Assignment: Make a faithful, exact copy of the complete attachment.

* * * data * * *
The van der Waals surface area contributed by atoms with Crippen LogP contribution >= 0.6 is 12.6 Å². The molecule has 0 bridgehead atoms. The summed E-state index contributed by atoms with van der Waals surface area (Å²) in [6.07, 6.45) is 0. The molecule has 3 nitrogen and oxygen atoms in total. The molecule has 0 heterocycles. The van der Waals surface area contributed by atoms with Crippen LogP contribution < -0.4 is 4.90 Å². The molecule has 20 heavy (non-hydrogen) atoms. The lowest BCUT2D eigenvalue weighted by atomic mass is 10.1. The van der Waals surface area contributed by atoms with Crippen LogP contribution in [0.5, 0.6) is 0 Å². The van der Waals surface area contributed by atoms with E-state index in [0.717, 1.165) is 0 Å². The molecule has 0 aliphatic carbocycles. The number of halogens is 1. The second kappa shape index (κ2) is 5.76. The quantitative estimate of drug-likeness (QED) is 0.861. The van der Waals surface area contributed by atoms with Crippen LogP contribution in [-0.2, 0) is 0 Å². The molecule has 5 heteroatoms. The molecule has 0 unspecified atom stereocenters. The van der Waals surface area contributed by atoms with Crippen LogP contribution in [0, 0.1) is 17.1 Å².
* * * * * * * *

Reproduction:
The van der Waals surface area contributed by atoms with Crippen LogP contribution >= 0.6 is 12.6 Å². The molecule has 0 bridgehead atoms. The summed E-state index contributed by atoms with van der Waals surface area (Å²) in [6.07, 6.45) is 0. The molecule has 3 nitrogen and oxygen atoms in total. The molecule has 0 heterocycles. The van der Waals surface area contributed by atoms with Crippen LogP contribution < -0.4 is 4.90 Å². The molecule has 20 heavy (non-hydrogen) atoms. The lowest BCUT2D eigenvalue weighted by atomic mass is 10.1. The van der Waals surface area contributed by atoms with Crippen LogP contribution in [0.5, 0.6) is 0 Å². The van der Waals surface area contributed by atoms with E-state index in [0.717, 1.165) is 0 Å². The molecule has 0 aliphatic carbocycles. The number of halogens is 1. The second kappa shape index (κ2) is 5.76. The quantitative estimate of drug-likeness (QED) is 0.861. The van der Waals surface area contributed by atoms with Crippen LogP contribution in [-0.2, 0) is 0 Å². The molecule has 5 heteroatoms. The molecule has 0 unspecified atom stereocenters. The van der Waals surface area contributed by atoms with Crippen LogP contribution in [0, 0.1) is 17.1 Å².